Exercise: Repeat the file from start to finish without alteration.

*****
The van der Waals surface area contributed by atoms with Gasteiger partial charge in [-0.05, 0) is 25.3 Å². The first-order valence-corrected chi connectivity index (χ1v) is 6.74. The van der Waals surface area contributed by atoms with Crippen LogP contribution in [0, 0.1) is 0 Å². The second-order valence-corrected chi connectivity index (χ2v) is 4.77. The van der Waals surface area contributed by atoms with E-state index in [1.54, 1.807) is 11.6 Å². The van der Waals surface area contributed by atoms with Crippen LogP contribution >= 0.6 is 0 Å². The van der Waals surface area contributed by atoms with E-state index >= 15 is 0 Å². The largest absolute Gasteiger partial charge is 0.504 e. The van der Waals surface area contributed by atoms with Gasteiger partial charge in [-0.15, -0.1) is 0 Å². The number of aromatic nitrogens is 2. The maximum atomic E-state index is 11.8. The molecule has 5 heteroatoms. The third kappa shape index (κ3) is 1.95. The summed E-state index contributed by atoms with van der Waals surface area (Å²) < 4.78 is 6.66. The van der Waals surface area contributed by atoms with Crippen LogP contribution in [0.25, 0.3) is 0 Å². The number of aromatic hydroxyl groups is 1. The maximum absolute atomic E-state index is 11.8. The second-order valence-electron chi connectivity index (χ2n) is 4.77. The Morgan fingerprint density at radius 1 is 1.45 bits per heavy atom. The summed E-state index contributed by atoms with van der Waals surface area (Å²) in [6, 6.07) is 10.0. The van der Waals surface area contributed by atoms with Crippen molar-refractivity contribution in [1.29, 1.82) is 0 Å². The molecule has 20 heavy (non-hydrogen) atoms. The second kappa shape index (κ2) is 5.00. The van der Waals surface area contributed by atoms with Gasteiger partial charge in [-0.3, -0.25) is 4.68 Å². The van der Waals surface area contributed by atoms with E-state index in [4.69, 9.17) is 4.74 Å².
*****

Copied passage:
The van der Waals surface area contributed by atoms with Gasteiger partial charge in [-0.05, 0) is 25.3 Å². The first-order valence-corrected chi connectivity index (χ1v) is 6.74. The van der Waals surface area contributed by atoms with Crippen LogP contribution in [0, 0.1) is 0 Å². The second-order valence-corrected chi connectivity index (χ2v) is 4.77. The van der Waals surface area contributed by atoms with E-state index in [1.54, 1.807) is 11.6 Å². The van der Waals surface area contributed by atoms with Crippen LogP contribution >= 0.6 is 0 Å². The van der Waals surface area contributed by atoms with E-state index >= 15 is 0 Å². The largest absolute Gasteiger partial charge is 0.504 e. The van der Waals surface area contributed by atoms with Gasteiger partial charge in [-0.15, -0.1) is 0 Å². The number of aromatic nitrogens is 2. The maximum atomic E-state index is 11.8. The molecule has 5 heteroatoms. The third kappa shape index (κ3) is 1.95. The summed E-state index contributed by atoms with van der Waals surface area (Å²) < 4.78 is 6.66. The van der Waals surface area contributed by atoms with Crippen LogP contribution in [0.25, 0.3) is 0 Å². The number of aromatic hydroxyl groups is 1. The maximum absolute atomic E-state index is 11.8. The second-order valence-electron chi connectivity index (χ2n) is 4.77. The Morgan fingerprint density at radius 1 is 1.45 bits per heavy atom. The summed E-state index contributed by atoms with van der Waals surface area (Å²) in [6, 6.07) is 10.0. The van der Waals surface area contributed by atoms with Crippen molar-refractivity contribution in [1.29, 1.82) is 0 Å². The molecule has 20 heavy (non-hydrogen) atoms. The second kappa shape index (κ2) is 5.00. The van der Waals surface area contributed by atoms with Gasteiger partial charge in [-0.3, -0.25) is 4.68 Å². The van der Waals surface area contributed by atoms with E-state index in [4.69, 9.17) is 4.74 Å².